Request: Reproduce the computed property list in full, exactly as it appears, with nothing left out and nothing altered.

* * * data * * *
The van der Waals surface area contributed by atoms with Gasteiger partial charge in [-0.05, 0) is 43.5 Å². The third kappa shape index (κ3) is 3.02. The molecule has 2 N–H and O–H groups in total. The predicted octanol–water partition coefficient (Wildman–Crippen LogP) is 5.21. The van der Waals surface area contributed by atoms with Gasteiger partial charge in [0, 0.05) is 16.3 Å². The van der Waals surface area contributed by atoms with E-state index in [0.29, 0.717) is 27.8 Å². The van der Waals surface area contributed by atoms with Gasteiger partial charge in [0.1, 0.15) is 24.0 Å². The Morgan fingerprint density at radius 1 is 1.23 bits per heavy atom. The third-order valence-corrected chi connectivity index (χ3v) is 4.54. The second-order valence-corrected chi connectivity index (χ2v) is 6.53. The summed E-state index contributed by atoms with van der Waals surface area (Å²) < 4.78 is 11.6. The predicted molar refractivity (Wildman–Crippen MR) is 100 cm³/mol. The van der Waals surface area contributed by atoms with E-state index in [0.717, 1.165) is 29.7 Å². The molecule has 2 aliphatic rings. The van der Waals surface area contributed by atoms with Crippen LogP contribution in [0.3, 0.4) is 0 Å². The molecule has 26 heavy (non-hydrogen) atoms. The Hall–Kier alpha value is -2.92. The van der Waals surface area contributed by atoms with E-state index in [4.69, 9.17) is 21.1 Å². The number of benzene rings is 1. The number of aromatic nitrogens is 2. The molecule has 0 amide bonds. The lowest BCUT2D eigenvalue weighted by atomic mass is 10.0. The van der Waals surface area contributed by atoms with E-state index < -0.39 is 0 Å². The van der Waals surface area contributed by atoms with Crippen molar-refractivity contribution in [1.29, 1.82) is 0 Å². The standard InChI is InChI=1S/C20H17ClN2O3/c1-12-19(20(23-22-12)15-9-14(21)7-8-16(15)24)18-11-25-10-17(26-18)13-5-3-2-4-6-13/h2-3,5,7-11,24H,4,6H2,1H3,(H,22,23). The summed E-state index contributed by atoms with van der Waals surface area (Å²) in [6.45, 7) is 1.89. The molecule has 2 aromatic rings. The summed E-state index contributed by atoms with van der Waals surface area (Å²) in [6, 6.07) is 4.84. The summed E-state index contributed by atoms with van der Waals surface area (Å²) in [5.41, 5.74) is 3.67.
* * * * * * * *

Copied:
The van der Waals surface area contributed by atoms with Gasteiger partial charge in [-0.05, 0) is 43.5 Å². The third kappa shape index (κ3) is 3.02. The molecule has 2 N–H and O–H groups in total. The predicted octanol–water partition coefficient (Wildman–Crippen LogP) is 5.21. The van der Waals surface area contributed by atoms with Gasteiger partial charge in [0, 0.05) is 16.3 Å². The van der Waals surface area contributed by atoms with E-state index in [0.29, 0.717) is 27.8 Å². The van der Waals surface area contributed by atoms with Gasteiger partial charge in [0.1, 0.15) is 24.0 Å². The Morgan fingerprint density at radius 1 is 1.23 bits per heavy atom. The third-order valence-corrected chi connectivity index (χ3v) is 4.54. The second-order valence-corrected chi connectivity index (χ2v) is 6.53. The summed E-state index contributed by atoms with van der Waals surface area (Å²) < 4.78 is 11.6. The predicted molar refractivity (Wildman–Crippen MR) is 100 cm³/mol. The van der Waals surface area contributed by atoms with E-state index in [0.717, 1.165) is 29.7 Å². The molecule has 2 aliphatic rings. The van der Waals surface area contributed by atoms with Crippen LogP contribution in [0.3, 0.4) is 0 Å². The molecule has 26 heavy (non-hydrogen) atoms. The Hall–Kier alpha value is -2.92. The van der Waals surface area contributed by atoms with E-state index in [4.69, 9.17) is 21.1 Å². The number of benzene rings is 1. The number of aromatic nitrogens is 2. The molecule has 0 amide bonds. The lowest BCUT2D eigenvalue weighted by atomic mass is 10.0. The van der Waals surface area contributed by atoms with E-state index < -0.39 is 0 Å². The van der Waals surface area contributed by atoms with Crippen molar-refractivity contribution in [1.29, 1.82) is 0 Å². The standard InChI is InChI=1S/C20H17ClN2O3/c1-12-19(20(23-22-12)15-9-14(21)7-8-16(15)24)18-11-25-10-17(26-18)13-5-3-2-4-6-13/h2-3,5,7-11,24H,4,6H2,1H3,(H,22,23). The summed E-state index contributed by atoms with van der Waals surface area (Å²) in [6.45, 7) is 1.89. The molecule has 2 aromatic rings. The summed E-state index contributed by atoms with van der Waals surface area (Å²) in [6, 6.07) is 4.84. The summed E-state index contributed by atoms with van der Waals surface area (Å²) in [5.41, 5.74) is 3.67.